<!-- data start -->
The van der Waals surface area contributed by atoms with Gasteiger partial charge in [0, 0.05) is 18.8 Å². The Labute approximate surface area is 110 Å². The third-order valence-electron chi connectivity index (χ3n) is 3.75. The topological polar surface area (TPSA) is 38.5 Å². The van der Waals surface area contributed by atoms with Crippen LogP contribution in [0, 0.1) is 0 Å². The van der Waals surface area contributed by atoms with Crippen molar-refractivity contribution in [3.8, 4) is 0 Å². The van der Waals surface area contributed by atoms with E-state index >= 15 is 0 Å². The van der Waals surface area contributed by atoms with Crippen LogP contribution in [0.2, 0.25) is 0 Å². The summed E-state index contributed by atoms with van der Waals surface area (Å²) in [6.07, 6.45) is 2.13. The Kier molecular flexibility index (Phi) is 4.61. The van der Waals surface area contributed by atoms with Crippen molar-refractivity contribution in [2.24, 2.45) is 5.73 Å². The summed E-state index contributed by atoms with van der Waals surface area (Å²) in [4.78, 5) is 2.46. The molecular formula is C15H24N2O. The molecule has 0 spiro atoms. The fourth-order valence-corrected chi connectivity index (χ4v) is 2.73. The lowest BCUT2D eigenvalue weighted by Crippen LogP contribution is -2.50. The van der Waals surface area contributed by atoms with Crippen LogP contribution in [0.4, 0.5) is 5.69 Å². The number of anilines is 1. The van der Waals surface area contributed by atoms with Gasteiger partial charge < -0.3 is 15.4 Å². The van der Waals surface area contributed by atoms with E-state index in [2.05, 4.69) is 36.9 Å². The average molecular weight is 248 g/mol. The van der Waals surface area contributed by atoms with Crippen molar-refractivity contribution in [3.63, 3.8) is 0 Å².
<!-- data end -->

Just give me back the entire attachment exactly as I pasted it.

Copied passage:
The van der Waals surface area contributed by atoms with Gasteiger partial charge in [0, 0.05) is 18.8 Å². The Labute approximate surface area is 110 Å². The third-order valence-electron chi connectivity index (χ3n) is 3.75. The topological polar surface area (TPSA) is 38.5 Å². The van der Waals surface area contributed by atoms with Crippen LogP contribution in [0, 0.1) is 0 Å². The van der Waals surface area contributed by atoms with Crippen molar-refractivity contribution in [3.8, 4) is 0 Å². The van der Waals surface area contributed by atoms with E-state index >= 15 is 0 Å². The van der Waals surface area contributed by atoms with Crippen LogP contribution in [0.2, 0.25) is 0 Å². The summed E-state index contributed by atoms with van der Waals surface area (Å²) in [6.07, 6.45) is 2.13. The Kier molecular flexibility index (Phi) is 4.61. The van der Waals surface area contributed by atoms with Crippen molar-refractivity contribution in [2.24, 2.45) is 5.73 Å². The summed E-state index contributed by atoms with van der Waals surface area (Å²) in [4.78, 5) is 2.46. The molecular formula is C15H24N2O. The molecule has 0 spiro atoms. The fourth-order valence-corrected chi connectivity index (χ4v) is 2.73. The lowest BCUT2D eigenvalue weighted by Crippen LogP contribution is -2.50. The van der Waals surface area contributed by atoms with Crippen LogP contribution in [0.4, 0.5) is 5.69 Å². The number of anilines is 1. The van der Waals surface area contributed by atoms with Gasteiger partial charge < -0.3 is 15.4 Å². The van der Waals surface area contributed by atoms with E-state index in [2.05, 4.69) is 36.9 Å². The average molecular weight is 248 g/mol. The van der Waals surface area contributed by atoms with Crippen molar-refractivity contribution in [3.63, 3.8) is 0 Å².